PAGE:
Testing the Derwent Inktense water soluble Ink pencils

I love the way none of the detail in your pencil drawing is lost. Adding the water manages to blend the colour out without losing any of the definition of the pencil marks. I had a quick try recently of using the Derwent Inktense pencils for drawing in some details, and the Derwent Inktense bars for the shading. I’ll be honest, I can’t wait to finish that picture, and I think that is how I will use the pencils most in the future. I also experimented with using them on wood veneer to give some colour to my pyrography drawings. For some reason, the colours weren’t quite as vibrant on wood, but still worked well, and the fact that the ink is permanent when water is added, means that I can decorate books and jewellery boxes and other day-to-day wooden items without worrying about the colour coming off. Keep an eye on my ByHelenHobden Etsy shop to see future products with this technique.

If you’d like to have a go yourself, Amazon seems to have the best price:

The blog post is in conjunction with a YouTube video I made showing me drawing the picture of Rain in the wedding dress, and talking about the pencils as I go along.

Art and Craft,
00no comment

Other posts you may like:

3 Days in Oxford – Day 2. The story of the photographs
October 12, 2016
If you haven’t yet seen Day 1, then you might like to follow this link and come back here later. The morning of my second day in Oxford was mainly spent walking from the Four Pillars Hotel in Sandford-on-Thames along the Thames path into Oxford. I’ve already written a detailed blog with photos about the journey in this post, so I’ll begin here where I left off, entering the city by Christchurch College. I sort-of meandered my way through cobbled streets and past various ancient University buildings until I came out at a place I remembered….
black and white photography project
What to do when your photos don’t match your Instagram! (A black and white photography project)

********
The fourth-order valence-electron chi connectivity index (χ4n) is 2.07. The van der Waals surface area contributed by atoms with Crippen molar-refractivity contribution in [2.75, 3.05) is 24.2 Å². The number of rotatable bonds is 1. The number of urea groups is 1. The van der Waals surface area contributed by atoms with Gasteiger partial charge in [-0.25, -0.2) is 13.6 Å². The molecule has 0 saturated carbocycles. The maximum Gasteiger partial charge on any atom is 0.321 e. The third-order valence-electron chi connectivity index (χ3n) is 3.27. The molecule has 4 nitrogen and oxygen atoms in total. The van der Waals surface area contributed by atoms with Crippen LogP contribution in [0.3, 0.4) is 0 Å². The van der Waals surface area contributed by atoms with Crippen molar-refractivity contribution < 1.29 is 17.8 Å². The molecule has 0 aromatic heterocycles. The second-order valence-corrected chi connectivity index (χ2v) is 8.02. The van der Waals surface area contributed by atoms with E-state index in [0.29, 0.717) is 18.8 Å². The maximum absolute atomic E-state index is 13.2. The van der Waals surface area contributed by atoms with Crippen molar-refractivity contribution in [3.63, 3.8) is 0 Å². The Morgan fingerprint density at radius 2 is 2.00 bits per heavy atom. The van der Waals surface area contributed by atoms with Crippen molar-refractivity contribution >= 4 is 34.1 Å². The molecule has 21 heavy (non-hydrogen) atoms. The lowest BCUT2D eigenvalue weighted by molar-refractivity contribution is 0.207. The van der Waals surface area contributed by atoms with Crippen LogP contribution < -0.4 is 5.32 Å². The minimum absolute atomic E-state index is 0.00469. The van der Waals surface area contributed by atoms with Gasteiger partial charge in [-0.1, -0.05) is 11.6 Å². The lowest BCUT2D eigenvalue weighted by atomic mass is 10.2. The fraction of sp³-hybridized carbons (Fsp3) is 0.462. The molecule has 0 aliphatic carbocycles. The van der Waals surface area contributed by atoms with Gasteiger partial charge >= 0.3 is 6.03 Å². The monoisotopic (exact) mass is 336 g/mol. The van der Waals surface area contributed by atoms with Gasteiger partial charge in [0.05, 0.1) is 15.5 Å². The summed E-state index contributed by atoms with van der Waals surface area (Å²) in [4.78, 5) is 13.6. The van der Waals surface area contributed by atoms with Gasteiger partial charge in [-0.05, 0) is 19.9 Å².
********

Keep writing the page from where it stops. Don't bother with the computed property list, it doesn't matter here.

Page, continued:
September 1, 2018
The use of Instagram means something different to different people, and I’ll write more about my feelings on that in another post, but briefly, I’ll tell you that my Instagram, @HelenHobden is fairly curated with some of my best photography included. However, whilst away in Connecticut, slouched on the hotel-room armchair, having a break from typing; I realised that the simple scene with my feet up on the arm would look great as a square-cropped photo in grainy high-contrast black and white….
Time to organise my photos + a massive Printerpix Black Friday offer
November 25, 2016
I have to admit, I miss the days of carefully placing photo prints into a sticky photo album; cutting bits off and overlapping where they don’t quite fit. Also putting every single photo in, even if it was awful, because you paid for it, it has to go in! Then I’d write little labels and cut them out so the future me would remember where we were and who I was with and then you fold over the clear cover, making sure there were no air bubbles. I have a stack of these extra-large albums about a metre and a half high in the cupboard in the guest-room! Nowadays people’s photos sit on their phones or on memory sticks, but I can’t bare not to have a tangible copy of my photos that I can look at without having to sit in front of a screen. This is where photobooks come in…..
Muchelney Abbey, Somerset – the story of the photographs
February 26, 2017
Last July my parents came to stay for a few days and as they are recent members of English Heritage, we looked around for local attractions near me in Somerset. Muchleney Abbey is (unsurprisingly) in the village of Muchelney on the Somerset levels with the nearest town being Langport. It’s in a beautiful peaceful spot, and the perfect location for a picnic, but as we didn’t come prepared, we bought ice creams from the little shop there, and then found a cute place for afternoon tea further down the road afterwards. Although the south cloister is still intact, sadly as usual, Henry VIII is to blame for the ruined state of the rest of the abbey. It is the Tudor Abbott’s house that can be explored properly….

Leave a Reply

This site uses Akismet to reduce spam. Learn how your comment data is processed.